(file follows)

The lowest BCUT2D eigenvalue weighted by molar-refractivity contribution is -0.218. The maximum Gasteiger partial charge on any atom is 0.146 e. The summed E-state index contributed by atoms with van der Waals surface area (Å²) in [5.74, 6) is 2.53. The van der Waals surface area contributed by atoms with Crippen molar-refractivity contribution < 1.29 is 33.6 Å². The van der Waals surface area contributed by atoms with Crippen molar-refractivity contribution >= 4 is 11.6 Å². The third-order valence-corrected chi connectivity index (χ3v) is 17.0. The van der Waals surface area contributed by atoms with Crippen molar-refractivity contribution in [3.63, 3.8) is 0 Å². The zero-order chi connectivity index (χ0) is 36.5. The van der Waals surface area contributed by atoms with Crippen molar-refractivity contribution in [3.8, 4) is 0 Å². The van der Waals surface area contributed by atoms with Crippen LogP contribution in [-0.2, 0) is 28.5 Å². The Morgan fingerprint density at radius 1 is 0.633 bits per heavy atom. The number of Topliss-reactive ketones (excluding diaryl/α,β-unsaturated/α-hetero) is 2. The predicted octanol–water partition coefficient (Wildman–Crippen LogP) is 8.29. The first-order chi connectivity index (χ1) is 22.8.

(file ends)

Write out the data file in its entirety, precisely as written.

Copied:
The lowest BCUT2D eigenvalue weighted by molar-refractivity contribution is -0.218. The maximum Gasteiger partial charge on any atom is 0.146 e. The summed E-state index contributed by atoms with van der Waals surface area (Å²) in [5.74, 6) is 2.53. The van der Waals surface area contributed by atoms with Crippen molar-refractivity contribution < 1.29 is 33.6 Å². The van der Waals surface area contributed by atoms with Crippen molar-refractivity contribution >= 4 is 11.6 Å². The third-order valence-corrected chi connectivity index (χ3v) is 17.0. The van der Waals surface area contributed by atoms with Crippen molar-refractivity contribution in [3.63, 3.8) is 0 Å². The zero-order chi connectivity index (χ0) is 36.5. The van der Waals surface area contributed by atoms with Crippen molar-refractivity contribution in [3.8, 4) is 0 Å². The van der Waals surface area contributed by atoms with Crippen LogP contribution in [-0.2, 0) is 28.5 Å². The Morgan fingerprint density at radius 1 is 0.633 bits per heavy atom. The number of Topliss-reactive ketones (excluding diaryl/α,β-unsaturated/α-hetero) is 2. The predicted octanol–water partition coefficient (Wildman–Crippen LogP) is 8.29. The first-order chi connectivity index (χ1) is 22.8.